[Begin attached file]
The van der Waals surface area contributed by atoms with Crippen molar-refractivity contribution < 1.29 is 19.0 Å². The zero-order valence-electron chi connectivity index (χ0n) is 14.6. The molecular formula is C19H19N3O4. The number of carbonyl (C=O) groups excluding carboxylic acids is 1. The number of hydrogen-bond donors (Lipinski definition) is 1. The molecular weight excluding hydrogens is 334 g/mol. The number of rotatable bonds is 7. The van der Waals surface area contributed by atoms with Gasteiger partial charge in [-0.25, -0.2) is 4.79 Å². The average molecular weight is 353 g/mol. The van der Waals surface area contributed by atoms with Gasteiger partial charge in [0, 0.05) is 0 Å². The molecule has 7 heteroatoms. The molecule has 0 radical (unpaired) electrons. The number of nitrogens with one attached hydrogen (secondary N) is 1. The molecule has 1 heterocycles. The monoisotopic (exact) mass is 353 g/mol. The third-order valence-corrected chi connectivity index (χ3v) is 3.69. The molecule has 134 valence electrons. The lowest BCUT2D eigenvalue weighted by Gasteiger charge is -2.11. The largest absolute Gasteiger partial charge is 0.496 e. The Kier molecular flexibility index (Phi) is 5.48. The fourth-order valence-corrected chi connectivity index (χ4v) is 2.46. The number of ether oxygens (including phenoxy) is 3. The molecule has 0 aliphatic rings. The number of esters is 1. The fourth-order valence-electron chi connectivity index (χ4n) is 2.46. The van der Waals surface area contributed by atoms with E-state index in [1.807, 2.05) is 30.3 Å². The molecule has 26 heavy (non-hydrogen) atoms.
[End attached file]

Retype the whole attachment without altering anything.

The van der Waals surface area contributed by atoms with Crippen molar-refractivity contribution < 1.29 is 19.0 Å². The zero-order valence-electron chi connectivity index (χ0n) is 14.6. The molecular formula is C19H19N3O4. The number of carbonyl (C=O) groups excluding carboxylic acids is 1. The number of hydrogen-bond donors (Lipinski definition) is 1. The molecular weight excluding hydrogens is 334 g/mol. The number of rotatable bonds is 7. The van der Waals surface area contributed by atoms with Gasteiger partial charge in [-0.25, -0.2) is 4.79 Å². The average molecular weight is 353 g/mol. The van der Waals surface area contributed by atoms with Gasteiger partial charge in [0, 0.05) is 0 Å². The molecule has 7 heteroatoms. The molecule has 0 radical (unpaired) electrons. The number of nitrogens with one attached hydrogen (secondary N) is 1. The molecule has 1 heterocycles. The monoisotopic (exact) mass is 353 g/mol. The third-order valence-corrected chi connectivity index (χ3v) is 3.69. The molecule has 134 valence electrons. The lowest BCUT2D eigenvalue weighted by Gasteiger charge is -2.11. The largest absolute Gasteiger partial charge is 0.496 e. The Kier molecular flexibility index (Phi) is 5.48. The fourth-order valence-corrected chi connectivity index (χ4v) is 2.46. The number of ether oxygens (including phenoxy) is 3. The molecule has 0 aliphatic rings. The number of esters is 1. The fourth-order valence-electron chi connectivity index (χ4n) is 2.46. The van der Waals surface area contributed by atoms with E-state index in [1.807, 2.05) is 30.3 Å². The molecule has 26 heavy (non-hydrogen) atoms.